In spite of these challenges, however, we see women rising to the top in greater numbers than ever before. The Diversity Institute’s profiles of successful women reveal strategies that can help advance other women. Some of the tips include:

- Focus on results. There is no substitute for performance.

- Take a hard cold and objective look at your strengths and weaknesses. Capitalize on the strengths, address the gaps.

- Develop and nurture networks. Be sure you are known and have access to the “unspoken rules”

- Find a mentor, be a mentor. Both are great ways to learn.

- “Display your excellence.” Many women do not promote their accomplishments. You cannot assume because you work hard that people know what you do.

- Make demands and learn to negotiate. Lots of research indicates that men are more likely to ask for what they think they deserve.

- Be an ally not a bystander. The challenges experienced by women are shared by others – visible minorities, aboriginal people, people with disabilities and different sexual orientations – standup for others and they will stand up for you.

- Take risks but judge how far to “push the envelope” and pick your battles.


By Wendy Cukier, Vice President Research and Innovation, Ryerson University and Founder, Ryerson's Diversity Institute 

Tags: Marie-Noelle Morency

Canadian women in management: leading with the heart!

Posted by Marie-Noelle M on Tue, Sep 18, 2012 @ 11:00 AM

describe the imageA recent Randstad survey, with a sample of more than 500 Canadian women in management positions, highlights perceptions that may be surprising to many of us, or spark pride, but may also give precious hints on the challenges women are facing. The main source of motivation for women is personal: they want to progress because they are passionate and want to accomplish themselves, and they want to communicate that passion around them, in their daily lives. They perceive that having a family has a bigger impact on their career than their spouses’ career. More than half of the respondents feel that it is as difficult (or even more difficult) now, than it was in the past , to meet the demands of both their work and family obligations. The majority also believe that their male colleagues have easier access to the best and most interesting projects or positions, and that they are not as well paid as men! Are Canadian women neglecting this aspect in their own negotiations, considering that compensation is a less important factor motivating their efforts to progress in their careers? Are these results reflective of the tendency for women, as it was documented by the Catalyst Group, to undermine their own accomplishments? Do women need more coaching and mentoring in order to bridge that gap? Maybe they already have all the tools they need to make it happen?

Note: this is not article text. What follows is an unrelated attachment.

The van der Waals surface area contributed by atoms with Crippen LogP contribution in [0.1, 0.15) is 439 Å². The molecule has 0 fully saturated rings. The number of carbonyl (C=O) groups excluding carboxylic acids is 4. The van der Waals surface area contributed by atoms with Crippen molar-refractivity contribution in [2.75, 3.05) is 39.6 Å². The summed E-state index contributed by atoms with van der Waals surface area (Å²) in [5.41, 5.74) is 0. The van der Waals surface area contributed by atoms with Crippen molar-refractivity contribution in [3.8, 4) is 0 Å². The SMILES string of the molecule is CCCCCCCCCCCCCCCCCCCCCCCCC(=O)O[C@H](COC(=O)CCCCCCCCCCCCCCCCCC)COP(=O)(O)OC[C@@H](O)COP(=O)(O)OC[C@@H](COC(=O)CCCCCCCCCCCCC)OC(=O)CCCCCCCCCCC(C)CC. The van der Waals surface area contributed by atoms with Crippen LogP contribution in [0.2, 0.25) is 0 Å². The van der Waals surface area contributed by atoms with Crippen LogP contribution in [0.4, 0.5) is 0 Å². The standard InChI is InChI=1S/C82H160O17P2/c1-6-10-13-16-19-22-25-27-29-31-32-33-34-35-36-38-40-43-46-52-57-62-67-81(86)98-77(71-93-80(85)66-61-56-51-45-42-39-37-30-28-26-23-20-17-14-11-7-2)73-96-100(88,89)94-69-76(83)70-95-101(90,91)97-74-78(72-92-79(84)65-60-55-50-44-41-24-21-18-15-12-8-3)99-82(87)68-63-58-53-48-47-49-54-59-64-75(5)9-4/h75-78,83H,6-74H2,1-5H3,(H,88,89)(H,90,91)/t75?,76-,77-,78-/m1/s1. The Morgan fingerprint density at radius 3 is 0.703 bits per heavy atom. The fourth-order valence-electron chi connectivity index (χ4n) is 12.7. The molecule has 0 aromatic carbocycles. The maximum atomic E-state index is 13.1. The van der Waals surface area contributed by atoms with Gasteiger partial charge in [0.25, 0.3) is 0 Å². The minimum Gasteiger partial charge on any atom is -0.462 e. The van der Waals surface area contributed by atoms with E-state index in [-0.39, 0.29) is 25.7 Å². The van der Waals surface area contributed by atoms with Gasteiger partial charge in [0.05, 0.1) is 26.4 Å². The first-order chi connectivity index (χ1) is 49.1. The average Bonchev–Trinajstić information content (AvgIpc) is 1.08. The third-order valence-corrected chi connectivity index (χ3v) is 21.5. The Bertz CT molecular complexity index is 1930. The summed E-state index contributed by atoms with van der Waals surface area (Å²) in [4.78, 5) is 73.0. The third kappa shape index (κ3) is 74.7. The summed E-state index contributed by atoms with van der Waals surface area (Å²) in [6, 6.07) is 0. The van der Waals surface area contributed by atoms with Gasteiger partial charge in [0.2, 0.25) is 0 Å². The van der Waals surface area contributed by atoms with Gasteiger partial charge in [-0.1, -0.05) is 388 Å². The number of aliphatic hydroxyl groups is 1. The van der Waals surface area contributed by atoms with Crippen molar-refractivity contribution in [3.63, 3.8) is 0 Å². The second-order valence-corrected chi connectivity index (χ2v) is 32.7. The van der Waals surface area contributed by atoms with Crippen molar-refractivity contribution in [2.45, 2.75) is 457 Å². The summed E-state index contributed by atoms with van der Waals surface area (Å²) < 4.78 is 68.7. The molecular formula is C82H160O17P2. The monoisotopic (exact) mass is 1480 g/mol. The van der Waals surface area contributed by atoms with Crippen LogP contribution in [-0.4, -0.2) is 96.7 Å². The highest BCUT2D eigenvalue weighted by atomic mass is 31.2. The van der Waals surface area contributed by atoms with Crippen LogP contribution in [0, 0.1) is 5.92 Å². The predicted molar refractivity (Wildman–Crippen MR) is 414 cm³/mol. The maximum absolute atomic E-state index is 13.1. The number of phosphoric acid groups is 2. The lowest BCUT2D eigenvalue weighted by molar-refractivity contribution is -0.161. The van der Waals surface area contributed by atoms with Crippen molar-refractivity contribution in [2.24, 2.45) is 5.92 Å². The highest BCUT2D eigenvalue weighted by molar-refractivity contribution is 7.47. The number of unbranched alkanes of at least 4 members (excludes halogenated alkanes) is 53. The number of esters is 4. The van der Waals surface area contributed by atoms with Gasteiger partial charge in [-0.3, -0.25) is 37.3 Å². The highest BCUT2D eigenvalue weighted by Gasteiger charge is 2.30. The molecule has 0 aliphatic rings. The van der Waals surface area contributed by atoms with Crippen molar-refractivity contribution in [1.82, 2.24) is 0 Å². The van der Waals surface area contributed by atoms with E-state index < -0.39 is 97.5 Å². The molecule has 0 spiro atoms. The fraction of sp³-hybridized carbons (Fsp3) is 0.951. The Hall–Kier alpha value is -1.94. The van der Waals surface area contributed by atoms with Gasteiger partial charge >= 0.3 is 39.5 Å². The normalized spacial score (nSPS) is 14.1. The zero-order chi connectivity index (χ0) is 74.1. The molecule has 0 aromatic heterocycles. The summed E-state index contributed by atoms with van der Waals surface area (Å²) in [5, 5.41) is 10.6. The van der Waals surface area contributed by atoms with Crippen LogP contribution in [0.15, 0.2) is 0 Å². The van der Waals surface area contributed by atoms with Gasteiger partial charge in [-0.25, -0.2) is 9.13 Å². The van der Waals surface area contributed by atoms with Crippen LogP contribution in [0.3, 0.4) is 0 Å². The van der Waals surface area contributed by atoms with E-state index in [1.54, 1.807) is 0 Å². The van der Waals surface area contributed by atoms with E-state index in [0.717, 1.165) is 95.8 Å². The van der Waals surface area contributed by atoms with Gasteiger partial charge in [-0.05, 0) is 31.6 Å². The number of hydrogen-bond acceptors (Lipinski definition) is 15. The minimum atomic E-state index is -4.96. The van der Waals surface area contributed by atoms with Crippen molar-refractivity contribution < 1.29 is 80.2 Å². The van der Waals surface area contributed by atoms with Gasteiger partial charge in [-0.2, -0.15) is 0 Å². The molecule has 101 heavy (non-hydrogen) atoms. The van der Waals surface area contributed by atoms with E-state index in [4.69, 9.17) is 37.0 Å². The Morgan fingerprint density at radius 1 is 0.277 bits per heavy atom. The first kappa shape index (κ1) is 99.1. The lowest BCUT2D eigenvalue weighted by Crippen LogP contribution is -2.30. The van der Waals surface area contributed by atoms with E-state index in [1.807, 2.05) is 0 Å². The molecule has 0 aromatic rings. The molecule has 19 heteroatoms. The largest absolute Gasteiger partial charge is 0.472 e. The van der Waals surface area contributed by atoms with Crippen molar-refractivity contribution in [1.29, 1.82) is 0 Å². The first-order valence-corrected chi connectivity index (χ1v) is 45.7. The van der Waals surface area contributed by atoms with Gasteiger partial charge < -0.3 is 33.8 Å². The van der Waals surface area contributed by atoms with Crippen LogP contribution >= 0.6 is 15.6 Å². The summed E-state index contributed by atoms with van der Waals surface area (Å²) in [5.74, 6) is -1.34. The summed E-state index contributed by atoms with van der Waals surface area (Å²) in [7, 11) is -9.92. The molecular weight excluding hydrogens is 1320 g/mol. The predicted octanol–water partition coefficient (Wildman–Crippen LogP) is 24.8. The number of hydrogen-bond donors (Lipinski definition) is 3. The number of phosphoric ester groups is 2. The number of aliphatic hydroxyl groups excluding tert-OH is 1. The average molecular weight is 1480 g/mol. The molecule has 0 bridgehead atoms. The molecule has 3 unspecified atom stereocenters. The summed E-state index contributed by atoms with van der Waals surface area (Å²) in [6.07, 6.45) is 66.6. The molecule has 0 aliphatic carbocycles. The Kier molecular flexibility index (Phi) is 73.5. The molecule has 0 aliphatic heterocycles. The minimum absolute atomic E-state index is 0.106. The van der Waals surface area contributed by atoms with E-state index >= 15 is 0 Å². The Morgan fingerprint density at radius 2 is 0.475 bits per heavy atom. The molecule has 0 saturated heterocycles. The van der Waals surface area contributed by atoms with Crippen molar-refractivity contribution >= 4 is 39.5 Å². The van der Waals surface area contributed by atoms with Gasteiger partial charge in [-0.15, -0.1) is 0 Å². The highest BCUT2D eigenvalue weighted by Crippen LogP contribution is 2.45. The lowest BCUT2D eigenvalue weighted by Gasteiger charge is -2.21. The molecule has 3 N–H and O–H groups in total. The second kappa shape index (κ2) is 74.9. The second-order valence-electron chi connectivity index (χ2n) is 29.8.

In Quebec

In Quebec, we observe slight differences in terms of perception: Quebec is the only province where women don’t have, in majority, the feeling of having to take on all of the burden of the tasks related to their family life, on top of their professional obligations. Women in Quebec are the ones who seem to have the least obstacles to overcome. Do they perceive they receive more collaboration from their spouse than elsewhere in Canada? Are male executives in Quebec more familiar with their spouses’ situation, and therefore more flexible ? Has the government influenced that perception because of some of the measures taken? Lots of questions that can generate lots of discussion!!

More than anywhere else in the country, Quebec women feel they can influence and make important decisions at work. They perceive a smaller gap in terms of compensation or career opportunities between man and women, and don’t rely on mentoring programs to move forward.  Female leaders in Quebec perceive themselves as autonomous, in charge of their own destiny, but maybe they need to promote themselves even more, and put more emphasis on developing key relationships to help them advance in their careers. Current studies show that these factors are at play and influence the progression of women to higher positions.

Do women have all the tools they need to reach management positions more quickly? Do they need to continue to work as change agents, by promoting their skills and accomplishments, by negotiating their salaries with more firmness, by getting coaching from experienced mentors and key people? Do we have all the cards to bridge the gap between men and women when it comes to promotions and compensation? Tell us what you think in the comments below!!


By Chantal Tardif, Director, Organizational development and Talent acquisition, Industrielle Alliance

Tags: Marie-Noelle Morency